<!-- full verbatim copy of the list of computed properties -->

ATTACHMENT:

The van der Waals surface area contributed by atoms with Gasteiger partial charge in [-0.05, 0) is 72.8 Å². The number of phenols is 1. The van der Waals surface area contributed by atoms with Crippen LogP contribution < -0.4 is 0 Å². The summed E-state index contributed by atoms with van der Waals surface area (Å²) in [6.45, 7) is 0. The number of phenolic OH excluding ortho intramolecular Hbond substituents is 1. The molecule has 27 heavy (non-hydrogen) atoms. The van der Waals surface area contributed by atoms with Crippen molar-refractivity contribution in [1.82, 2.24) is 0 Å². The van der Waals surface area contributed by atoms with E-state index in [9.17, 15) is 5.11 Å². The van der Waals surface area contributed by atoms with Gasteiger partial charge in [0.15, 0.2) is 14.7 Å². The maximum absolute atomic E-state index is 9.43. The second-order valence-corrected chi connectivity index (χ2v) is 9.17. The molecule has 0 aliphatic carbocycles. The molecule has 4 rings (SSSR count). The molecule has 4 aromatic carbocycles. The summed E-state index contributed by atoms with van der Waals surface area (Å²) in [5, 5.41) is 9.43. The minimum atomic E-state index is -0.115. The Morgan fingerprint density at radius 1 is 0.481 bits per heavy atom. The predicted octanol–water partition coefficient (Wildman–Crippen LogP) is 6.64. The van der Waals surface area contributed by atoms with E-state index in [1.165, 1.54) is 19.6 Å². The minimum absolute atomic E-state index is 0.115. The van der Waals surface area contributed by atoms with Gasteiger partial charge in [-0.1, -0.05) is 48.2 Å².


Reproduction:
The van der Waals surface area contributed by atoms with Gasteiger partial charge in [-0.05, 0) is 72.8 Å². The number of phenols is 1. The van der Waals surface area contributed by atoms with Crippen LogP contribution < -0.4 is 0 Å². The summed E-state index contributed by atoms with van der Waals surface area (Å²) in [6.45, 7) is 0. The number of phenolic OH excluding ortho intramolecular Hbond substituents is 1. The molecule has 27 heavy (non-hydrogen) atoms. The van der Waals surface area contributed by atoms with Crippen molar-refractivity contribution in [1.82, 2.24) is 0 Å². The van der Waals surface area contributed by atoms with E-state index in [9.17, 15) is 5.11 Å². The van der Waals surface area contributed by atoms with Gasteiger partial charge in [0.15, 0.2) is 14.7 Å². The maximum absolute atomic E-state index is 9.43. The second-order valence-corrected chi connectivity index (χ2v) is 9.17. The molecule has 0 aliphatic carbocycles. The molecule has 4 rings (SSSR count). The molecule has 4 aromatic carbocycles. The summed E-state index contributed by atoms with van der Waals surface area (Å²) in [5, 5.41) is 9.43. The minimum atomic E-state index is -0.115. The Morgan fingerprint density at radius 1 is 0.481 bits per heavy atom. The predicted octanol–water partition coefficient (Wildman–Crippen LogP) is 6.64. The van der Waals surface area contributed by atoms with E-state index in [1.165, 1.54) is 19.6 Å². The minimum absolute atomic E-state index is 0.115. The van der Waals surface area contributed by atoms with Gasteiger partial charge in [-0.1, -0.05) is 48.2 Å².